National walking month is over half way through now and whilst we have been out and about lots, we have only done a few walks as a family. So when Granny and Grandad arrived the boys decided that they wanted to take them hunting for treasure on one of their favourites up Fairy Hill.
Articles tagged with: family walks
One of the things we had to get used to on our recent Austria wanderings was that one does not simply stomp through Austria without a plan. Or directions. This is the country that has proper paths and signposts and they paint way marks on trees and generally it's very difficult to get lost (even for somebody like me who cannot follow any directions). Just as well I grew up in Austria! I only caught on to my 'getting lost easily' challenge when I was well grown up and started to live outside Austria!
“But how do you get them to walk?” This is something I am frequently asked by other parents when we exchange stories about weekends and holidays and I tell them about our walks. “I’d love to do a walk like that with my children, but it’s just not possible!” they say. My standard answer is that it’s almost certainly possible with a bit of determination and imagination.
At this time of year, it’s so beautiful outdoors that it’s hard to decide what we like best. Bluebells, however, would definitely be on our shortlist. I can’t think of many sights as emblematic of the British countryside as a carpet of native bluebells nestling under a wood of oak or beech trees. Every year, we eagerly await the moment when the ground turns blue in our local woods at Badbury Clump.
“But what happens when it’s raining? How do you get them to walk then?” Once I’ve described how, with a bit of determination and imagination, it’s perfectly possible to get the children to go for that walk, there’s usually an immediate follow-on question about how to achieve this in wet weather. The answer is ‘More of the same!’
Our recent mini break wasn't all about glamping it up in a posh tent for the weekend....we were keen to get out every day and enjoy what the spectacular Dromoise countryside has to offer.
The wind was still pretty high when we woke up for our second day, so we decided to stay lower down. Blea Tarn is a favourite spot of mine, always good for a photo opportunity when the water is still with that amazing reflection of the Langdale hills in the tarn.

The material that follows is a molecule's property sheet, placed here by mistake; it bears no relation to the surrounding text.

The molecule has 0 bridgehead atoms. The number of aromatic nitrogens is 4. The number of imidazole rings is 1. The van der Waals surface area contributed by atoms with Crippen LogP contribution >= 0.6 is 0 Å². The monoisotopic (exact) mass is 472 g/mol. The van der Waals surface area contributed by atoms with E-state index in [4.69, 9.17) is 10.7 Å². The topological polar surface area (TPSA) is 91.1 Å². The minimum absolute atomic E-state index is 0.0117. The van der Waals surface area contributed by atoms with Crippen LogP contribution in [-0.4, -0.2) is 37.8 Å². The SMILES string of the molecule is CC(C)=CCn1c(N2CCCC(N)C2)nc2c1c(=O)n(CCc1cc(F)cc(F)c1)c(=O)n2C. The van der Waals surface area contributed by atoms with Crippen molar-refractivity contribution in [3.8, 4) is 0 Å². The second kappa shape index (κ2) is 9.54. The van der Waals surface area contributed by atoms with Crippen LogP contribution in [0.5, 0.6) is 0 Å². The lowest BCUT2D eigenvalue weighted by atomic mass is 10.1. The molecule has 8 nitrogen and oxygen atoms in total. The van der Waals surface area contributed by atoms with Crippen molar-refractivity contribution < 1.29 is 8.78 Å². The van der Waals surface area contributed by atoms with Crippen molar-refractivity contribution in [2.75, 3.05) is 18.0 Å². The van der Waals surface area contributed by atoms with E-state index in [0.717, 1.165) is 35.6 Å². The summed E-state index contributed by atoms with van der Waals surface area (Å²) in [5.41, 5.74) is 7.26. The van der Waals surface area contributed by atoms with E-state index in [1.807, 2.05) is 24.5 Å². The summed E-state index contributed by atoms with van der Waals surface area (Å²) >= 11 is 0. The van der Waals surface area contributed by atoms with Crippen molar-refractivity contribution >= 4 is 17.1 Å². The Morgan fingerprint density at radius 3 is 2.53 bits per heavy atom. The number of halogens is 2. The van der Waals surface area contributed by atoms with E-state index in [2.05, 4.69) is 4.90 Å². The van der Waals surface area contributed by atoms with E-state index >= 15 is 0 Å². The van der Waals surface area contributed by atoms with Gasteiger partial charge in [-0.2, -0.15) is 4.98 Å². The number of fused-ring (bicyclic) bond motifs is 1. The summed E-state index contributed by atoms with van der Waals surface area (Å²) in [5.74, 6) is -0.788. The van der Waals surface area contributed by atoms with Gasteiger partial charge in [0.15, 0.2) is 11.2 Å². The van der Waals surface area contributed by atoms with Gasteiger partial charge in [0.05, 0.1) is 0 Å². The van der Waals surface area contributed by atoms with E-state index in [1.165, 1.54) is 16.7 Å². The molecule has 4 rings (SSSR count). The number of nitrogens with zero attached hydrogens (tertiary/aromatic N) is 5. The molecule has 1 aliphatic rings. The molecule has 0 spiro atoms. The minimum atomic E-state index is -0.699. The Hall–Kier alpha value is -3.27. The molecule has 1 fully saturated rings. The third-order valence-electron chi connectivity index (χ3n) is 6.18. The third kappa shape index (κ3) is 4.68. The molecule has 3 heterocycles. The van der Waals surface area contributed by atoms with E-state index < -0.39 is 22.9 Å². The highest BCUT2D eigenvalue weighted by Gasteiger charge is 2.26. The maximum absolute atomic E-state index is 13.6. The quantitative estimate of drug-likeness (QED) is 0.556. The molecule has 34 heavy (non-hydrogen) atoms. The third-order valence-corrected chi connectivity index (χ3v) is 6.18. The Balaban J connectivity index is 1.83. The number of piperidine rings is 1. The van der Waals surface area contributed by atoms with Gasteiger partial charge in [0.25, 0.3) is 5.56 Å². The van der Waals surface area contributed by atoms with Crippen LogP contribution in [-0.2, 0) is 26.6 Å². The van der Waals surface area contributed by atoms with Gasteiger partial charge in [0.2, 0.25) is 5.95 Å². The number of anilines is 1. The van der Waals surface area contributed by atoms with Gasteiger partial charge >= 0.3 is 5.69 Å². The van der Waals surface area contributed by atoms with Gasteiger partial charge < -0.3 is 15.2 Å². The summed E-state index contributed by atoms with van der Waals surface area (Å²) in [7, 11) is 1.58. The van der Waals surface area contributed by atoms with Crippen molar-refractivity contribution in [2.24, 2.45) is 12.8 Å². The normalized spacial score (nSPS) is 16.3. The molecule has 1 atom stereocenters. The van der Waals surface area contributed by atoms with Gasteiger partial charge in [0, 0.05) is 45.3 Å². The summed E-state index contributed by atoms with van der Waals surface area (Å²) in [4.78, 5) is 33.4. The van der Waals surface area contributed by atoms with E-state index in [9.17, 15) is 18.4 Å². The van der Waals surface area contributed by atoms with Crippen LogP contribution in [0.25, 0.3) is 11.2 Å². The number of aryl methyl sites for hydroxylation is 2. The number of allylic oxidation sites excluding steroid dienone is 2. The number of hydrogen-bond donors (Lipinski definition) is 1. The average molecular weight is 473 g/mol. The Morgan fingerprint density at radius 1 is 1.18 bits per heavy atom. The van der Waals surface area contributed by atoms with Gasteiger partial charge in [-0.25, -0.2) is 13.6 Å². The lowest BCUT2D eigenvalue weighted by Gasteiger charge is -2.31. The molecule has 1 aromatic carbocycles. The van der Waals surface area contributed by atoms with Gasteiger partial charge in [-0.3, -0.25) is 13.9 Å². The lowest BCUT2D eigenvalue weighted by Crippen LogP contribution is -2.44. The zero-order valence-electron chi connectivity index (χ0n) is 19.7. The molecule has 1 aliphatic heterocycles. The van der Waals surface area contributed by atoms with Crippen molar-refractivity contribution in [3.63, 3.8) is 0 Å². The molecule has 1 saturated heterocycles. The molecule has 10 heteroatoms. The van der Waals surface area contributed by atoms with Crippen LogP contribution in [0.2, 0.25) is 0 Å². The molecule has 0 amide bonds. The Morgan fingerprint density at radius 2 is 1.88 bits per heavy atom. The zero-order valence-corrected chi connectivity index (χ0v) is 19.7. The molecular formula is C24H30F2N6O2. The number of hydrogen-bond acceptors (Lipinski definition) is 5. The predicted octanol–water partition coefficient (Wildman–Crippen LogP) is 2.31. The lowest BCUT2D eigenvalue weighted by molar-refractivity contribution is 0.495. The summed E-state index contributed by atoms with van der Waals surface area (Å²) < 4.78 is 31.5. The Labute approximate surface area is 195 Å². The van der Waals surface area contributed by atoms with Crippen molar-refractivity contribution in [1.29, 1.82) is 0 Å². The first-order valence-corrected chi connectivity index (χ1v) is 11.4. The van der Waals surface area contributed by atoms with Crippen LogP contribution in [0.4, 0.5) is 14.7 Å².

It was still very much winter, there was snow on the tops, but we hadn’t been away in the camper van for while so we decided to head for the Lake District, specifically the National Trust campsite at Langdale. Not somewhere we’d usually camp during peak season, but in February it was very reasonably priced! Funnily enough, in what is usually a very busy campsite, we only noticed about three tents, but many camper vans! We don’t have any heating in our camper van, but it’s definitely warmer than sleeping in a tent.
Ah, a sunny bank holiday! And what’s more, a really hot one!! It was absolutely perfect timing to try out Dora’s new Keen Newport sandals from Little Trekkers.
May is National Walking Month and it’s got me thinking about how we’ve managed to make going for a family walk not only normal, but also enjoyable for our two boys. I’m no expert by any means, but I thought I’d jot down some thoughts on raising happy walkers based on our experiences. I’d love to hear your ideas too!
I’ve been thinking back over all our family walks to try and work out what it is that turns a good hill walk into a great hill walk. There are lots of factors that influence this but, beyond ensuring that you’ve got the right skills and equipment, perhaps one of the most important is your choice of hill.
It was a rather chilly and frosty day, and everybody was a bit lacklustre about giving Jarvis his walk. We decided to hop in the car and go a little bit further afield, rather than doing one of our usual walks we do every day. As we set off, I reeled off some of our favourites, which were greeted with a resounding “NO”. After reciting a huge long list and still not getting answers I asked in despair “well where then?” To which the answer came – “here” with James pointing to a small layby with a forest track leading away from it.